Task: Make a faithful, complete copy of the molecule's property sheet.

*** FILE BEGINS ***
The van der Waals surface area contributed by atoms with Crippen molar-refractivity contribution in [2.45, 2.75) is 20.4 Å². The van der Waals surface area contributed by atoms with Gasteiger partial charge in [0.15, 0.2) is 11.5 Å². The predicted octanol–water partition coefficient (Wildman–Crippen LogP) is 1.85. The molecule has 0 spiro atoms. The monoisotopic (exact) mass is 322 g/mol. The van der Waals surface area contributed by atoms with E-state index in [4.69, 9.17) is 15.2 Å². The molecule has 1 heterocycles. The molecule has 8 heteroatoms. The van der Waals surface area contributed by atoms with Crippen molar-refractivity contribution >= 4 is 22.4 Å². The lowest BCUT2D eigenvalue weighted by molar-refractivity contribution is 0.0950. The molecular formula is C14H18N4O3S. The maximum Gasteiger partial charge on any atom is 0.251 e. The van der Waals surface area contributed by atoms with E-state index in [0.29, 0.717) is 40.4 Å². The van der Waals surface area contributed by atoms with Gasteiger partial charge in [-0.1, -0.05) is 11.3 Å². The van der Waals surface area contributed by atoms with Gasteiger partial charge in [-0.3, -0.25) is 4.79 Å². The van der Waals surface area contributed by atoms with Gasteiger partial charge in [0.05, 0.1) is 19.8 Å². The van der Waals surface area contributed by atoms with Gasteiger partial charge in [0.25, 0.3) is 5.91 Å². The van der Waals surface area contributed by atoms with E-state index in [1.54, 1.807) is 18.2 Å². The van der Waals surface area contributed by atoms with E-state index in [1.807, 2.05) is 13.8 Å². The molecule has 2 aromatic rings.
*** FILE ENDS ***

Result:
The van der Waals surface area contributed by atoms with Crippen molar-refractivity contribution in [2.45, 2.75) is 20.4 Å². The van der Waals surface area contributed by atoms with Gasteiger partial charge in [0.15, 0.2) is 11.5 Å². The predicted octanol–water partition coefficient (Wildman–Crippen LogP) is 1.85. The molecule has 0 spiro atoms. The monoisotopic (exact) mass is 322 g/mol. The van der Waals surface area contributed by atoms with E-state index in [4.69, 9.17) is 15.2 Å². The molecule has 1 heterocycles. The molecule has 8 heteroatoms. The van der Waals surface area contributed by atoms with Crippen molar-refractivity contribution >= 4 is 22.4 Å². The lowest BCUT2D eigenvalue weighted by molar-refractivity contribution is 0.0950. The molecular formula is C14H18N4O3S. The maximum Gasteiger partial charge on any atom is 0.251 e. The van der Waals surface area contributed by atoms with E-state index in [0.29, 0.717) is 40.4 Å². The van der Waals surface area contributed by atoms with Gasteiger partial charge in [-0.1, -0.05) is 11.3 Å². The van der Waals surface area contributed by atoms with Gasteiger partial charge in [-0.3, -0.25) is 4.79 Å². The van der Waals surface area contributed by atoms with Gasteiger partial charge in [0.05, 0.1) is 19.8 Å². The van der Waals surface area contributed by atoms with Gasteiger partial charge in [0.25, 0.3) is 5.91 Å². The van der Waals surface area contributed by atoms with E-state index in [1.54, 1.807) is 18.2 Å². The van der Waals surface area contributed by atoms with E-state index in [1.807, 2.05) is 13.8 Å². The molecule has 2 aromatic rings.